Get the latest from TODAY
New guidelines come out Thursday advising Americans on what to eat, and there’s one surprising and controversial new piece of advice: eat less sugar.
It’s very specific. Americans should get less than 10 percent of calories from added sugar, according to the federal dietary guidelines, which are changed every five years.
Get the latest from TODAY
People should also take it easy on salt and saturated fat, Health and Human Services Secretary Sylvia Burwell told NBC News.
And almost everyone needs way more fruits and vegetables, the guidelines say.
“Let's get to those fruits and vegetables, let's get to that low fat dairy, let's get to those proteins and, including lean meat and proteins, let's work on our oils and make sure those grains are whole grains as much as possible,” Burwell said in an exclusive interview with NBC.
That means vegetable oil instead of butter and at least half of all the bread and pasta you eat should be whole grain, and half the rice brown rice.
People often lack the fiber, vitamins and minerals found in vegetables, according to the guidelines released every five years. Someone eating 2,000 calories a day needs two and a half cups of vegetables every day and two cups of fruit.
“Diversifying your color, in terms of when you think about eating your fruits and vegetables- making sure that you have different colors because those are different nutrients that they're reflecting,” Burwell said. That can mean red and yellow peppers, green kale or broccoli, orange or red tomatoes, orange sweet potatoes and green beans or asparagus.
“The don'ts? Saturated fat, sodium, and added sugars. Those are the places where most people are consuming too much of this,” Burwell said.
So people may want to look more to low-fat milk or soy milk for their dairy needs rather than cheeses, which are loaded with fat and salt, the guidelines say. And Americans already get plenty of protein and grains. They need to look for leaner proteins, including nuts and more seafood, and more whole grains.
Some of this will be hard to work out, Burwell agreed. That’s why the Food and Drug Administration is working to require new, clearer food labels that spell out for people what’s in their food, including the percentage of calories from sugar.
“We’re going to work to have labeling that will help you understand that added sugar as well,” Burwell said. That detail is missing from labels now and it takes quite a bit of math to work out how much sugar is in a product based on the grams.
But Alice Lichtenstein, a professor of nutrition science and policy at Tufts University who was on the advisory committee that set the basis for the guidelines, says the point is for people to make changes in eating habits and patterns over time.
“It’s easier for people to understand general guidelines and include them in their own eating patterns,” Lichtenstein said. “That’s better than telling them to do something specific, and they try to do it for a while, find it’s hard, and say forget it after a few days.”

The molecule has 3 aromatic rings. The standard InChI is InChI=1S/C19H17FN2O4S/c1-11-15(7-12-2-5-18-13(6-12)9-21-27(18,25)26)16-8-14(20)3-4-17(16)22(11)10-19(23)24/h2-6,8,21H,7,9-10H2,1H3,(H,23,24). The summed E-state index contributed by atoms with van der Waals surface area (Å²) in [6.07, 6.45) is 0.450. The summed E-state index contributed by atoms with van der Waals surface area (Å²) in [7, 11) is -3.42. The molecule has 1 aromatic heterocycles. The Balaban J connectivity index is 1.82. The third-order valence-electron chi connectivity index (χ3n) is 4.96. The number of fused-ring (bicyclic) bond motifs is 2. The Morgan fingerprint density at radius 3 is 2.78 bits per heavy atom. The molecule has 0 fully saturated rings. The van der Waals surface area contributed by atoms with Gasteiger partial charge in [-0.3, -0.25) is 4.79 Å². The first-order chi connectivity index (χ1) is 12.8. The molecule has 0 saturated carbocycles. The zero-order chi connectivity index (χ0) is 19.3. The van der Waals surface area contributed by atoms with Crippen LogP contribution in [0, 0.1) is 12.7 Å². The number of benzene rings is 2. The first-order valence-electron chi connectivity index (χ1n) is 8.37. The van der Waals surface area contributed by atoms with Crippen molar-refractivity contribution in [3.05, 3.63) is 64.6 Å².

An easy place to start is breakfast. “Well, you can get rid of the super-sugary breakfast cereal,” Lichtenstein said. “How about whole wheat toast with peanut butter?” she asked. That takes care of the whole grain requirement, and adds a little protein and healthful fat in the peanut butter.
Burwell said even snacks can play a role.
“Just like saying, ‘okay I'm going to have a piece of fruit as my afternoon snack, that's what I'm going to do’,” Burwell said. Adding a couple of almonds is a healthy way to add protein, she said.
Swapping a soda for a glass of water can help, Burwell added. “Sugar is something that we find in lots of products,” she said. “There's a lot of added sugar in beverages.”
It won’t be easy, the guidelines warn. Americans eat too much in general and eat a lot of empty calories. It’ll take time and require help to get there. “Make this doable in terms of making it something people can actually achieve and stick to,” Burwell said.
But Lichtenstein says it’s already easier. “Whole wheat pasta is in all the markets now and doesn’t cost any extra,” she said. Cleaned, trimmed and packaged vegetables are also inexpensive, as are frozen fruits and low-fat, low-sugar yogurt.
Cutting back on eating out one day a week is another way to improve healthful eating, Burwell advises.
“Many times you don't notice where that salt is. Sometimes it's in soups or sauces or other things,” she said.
The payoff is direct and personal. Many studies show that people who eat more fruits, vegetables and whole grains, and who eat less red and processed meat, less fat and less sugar have much lower rates of heart disease, diabetes, cancer and other diseases.
“This is about that disease prevention,” Burwell said.
“We know that diet is one of the things that we definitely know can prevent any number of diseases that we see. It's important for your health, it's also important for your pocketbook.”
Marion Nestle, Paulette Goddard Professor in the Department of Nutrition, Food Studies, and Public Health at New York University, says it might be easiest to think in terms of whole foods rather than processed food.
“Michael Pollan said it best: ‘eat foods, not too much, mostly plants,’” Nestle said, quoting Pollan's book “In Defense of Food: An Eater’s Manifesto.”